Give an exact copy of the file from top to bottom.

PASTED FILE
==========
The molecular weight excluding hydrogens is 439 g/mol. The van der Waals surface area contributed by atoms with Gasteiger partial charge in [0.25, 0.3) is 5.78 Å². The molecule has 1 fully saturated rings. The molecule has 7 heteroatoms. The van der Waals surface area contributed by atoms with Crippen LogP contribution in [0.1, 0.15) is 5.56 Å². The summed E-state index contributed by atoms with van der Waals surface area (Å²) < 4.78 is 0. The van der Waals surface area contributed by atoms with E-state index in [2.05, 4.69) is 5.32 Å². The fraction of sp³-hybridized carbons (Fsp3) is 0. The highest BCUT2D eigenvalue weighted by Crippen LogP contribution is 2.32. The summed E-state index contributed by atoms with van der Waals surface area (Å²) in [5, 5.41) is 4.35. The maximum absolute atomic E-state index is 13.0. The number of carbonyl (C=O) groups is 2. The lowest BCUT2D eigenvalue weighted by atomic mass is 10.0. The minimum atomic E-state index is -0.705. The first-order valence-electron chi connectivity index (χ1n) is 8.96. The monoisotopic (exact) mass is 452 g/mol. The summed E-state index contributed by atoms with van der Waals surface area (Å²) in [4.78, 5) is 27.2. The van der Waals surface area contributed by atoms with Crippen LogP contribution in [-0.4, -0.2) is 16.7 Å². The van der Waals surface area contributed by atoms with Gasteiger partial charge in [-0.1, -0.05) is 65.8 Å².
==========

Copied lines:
The molecular weight excluding hydrogens is 439 g/mol. The van der Waals surface area contributed by atoms with Gasteiger partial charge in [0.25, 0.3) is 5.78 Å². The molecule has 1 fully saturated rings. The molecule has 7 heteroatoms. The van der Waals surface area contributed by atoms with Crippen LogP contribution in [0.1, 0.15) is 5.56 Å². The summed E-state index contributed by atoms with van der Waals surface area (Å²) < 4.78 is 0. The van der Waals surface area contributed by atoms with E-state index in [2.05, 4.69) is 5.32 Å². The fraction of sp³-hybridized carbons (Fsp3) is 0. The highest BCUT2D eigenvalue weighted by Crippen LogP contribution is 2.32. The summed E-state index contributed by atoms with van der Waals surface area (Å²) in [5, 5.41) is 4.35. The maximum absolute atomic E-state index is 13.0. The number of carbonyl (C=O) groups is 2. The lowest BCUT2D eigenvalue weighted by atomic mass is 10.0. The minimum atomic E-state index is -0.705. The first-order valence-electron chi connectivity index (χ1n) is 8.96. The monoisotopic (exact) mass is 452 g/mol. The summed E-state index contributed by atoms with van der Waals surface area (Å²) in [4.78, 5) is 27.2. The van der Waals surface area contributed by atoms with Crippen LogP contribution in [-0.4, -0.2) is 16.7 Å². The van der Waals surface area contributed by atoms with Gasteiger partial charge in [-0.1, -0.05) is 65.8 Å².